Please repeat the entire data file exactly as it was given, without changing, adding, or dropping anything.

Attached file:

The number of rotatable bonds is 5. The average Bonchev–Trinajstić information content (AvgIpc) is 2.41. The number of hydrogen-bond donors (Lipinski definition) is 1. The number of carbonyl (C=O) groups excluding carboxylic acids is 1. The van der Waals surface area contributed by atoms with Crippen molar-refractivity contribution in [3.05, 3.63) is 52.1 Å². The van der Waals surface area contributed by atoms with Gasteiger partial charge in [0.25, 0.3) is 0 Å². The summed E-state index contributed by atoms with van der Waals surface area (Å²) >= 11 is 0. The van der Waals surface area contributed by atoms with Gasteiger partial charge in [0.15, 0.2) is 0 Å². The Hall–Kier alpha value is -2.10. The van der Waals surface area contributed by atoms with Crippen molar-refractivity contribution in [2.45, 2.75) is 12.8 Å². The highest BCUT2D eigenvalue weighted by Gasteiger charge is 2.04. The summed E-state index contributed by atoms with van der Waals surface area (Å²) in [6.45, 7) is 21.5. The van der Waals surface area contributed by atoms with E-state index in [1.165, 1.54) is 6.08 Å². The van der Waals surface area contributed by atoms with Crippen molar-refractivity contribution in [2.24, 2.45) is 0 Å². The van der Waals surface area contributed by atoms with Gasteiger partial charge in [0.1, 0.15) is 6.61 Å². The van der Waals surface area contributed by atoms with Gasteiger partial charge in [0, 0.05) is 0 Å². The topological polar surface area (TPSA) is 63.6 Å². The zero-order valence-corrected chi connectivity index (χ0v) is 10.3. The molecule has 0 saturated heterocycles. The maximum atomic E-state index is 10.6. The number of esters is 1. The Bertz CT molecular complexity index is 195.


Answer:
The number of rotatable bonds is 5. The average Bonchev–Trinajstić information content (AvgIpc) is 2.41. The number of hydrogen-bond donors (Lipinski definition) is 1. The number of carbonyl (C=O) groups excluding carboxylic acids is 1. The van der Waals surface area contributed by atoms with Crippen molar-refractivity contribution in [3.05, 3.63) is 52.1 Å². The van der Waals surface area contributed by atoms with Gasteiger partial charge in [0.25, 0.3) is 0 Å². The summed E-state index contributed by atoms with van der Waals surface area (Å²) >= 11 is 0. The van der Waals surface area contributed by atoms with Gasteiger partial charge in [0.15, 0.2) is 0 Å². The Hall–Kier alpha value is -2.10. The van der Waals surface area contributed by atoms with Crippen molar-refractivity contribution in [2.45, 2.75) is 12.8 Å². The highest BCUT2D eigenvalue weighted by Gasteiger charge is 2.04. The summed E-state index contributed by atoms with van der Waals surface area (Å²) in [6.45, 7) is 21.5. The van der Waals surface area contributed by atoms with E-state index in [1.165, 1.54) is 6.08 Å². The van der Waals surface area contributed by atoms with Crippen molar-refractivity contribution in [2.24, 2.45) is 0 Å². The van der Waals surface area contributed by atoms with Gasteiger partial charge in [0.1, 0.15) is 6.61 Å². The van der Waals surface area contributed by atoms with Gasteiger partial charge in [0, 0.05) is 0 Å². The topological polar surface area (TPSA) is 63.6 Å². The zero-order valence-corrected chi connectivity index (χ0v) is 10.3. The molecule has 0 saturated heterocycles. The maximum atomic E-state index is 10.6. The number of esters is 1. The Bertz CT molecular complexity index is 195.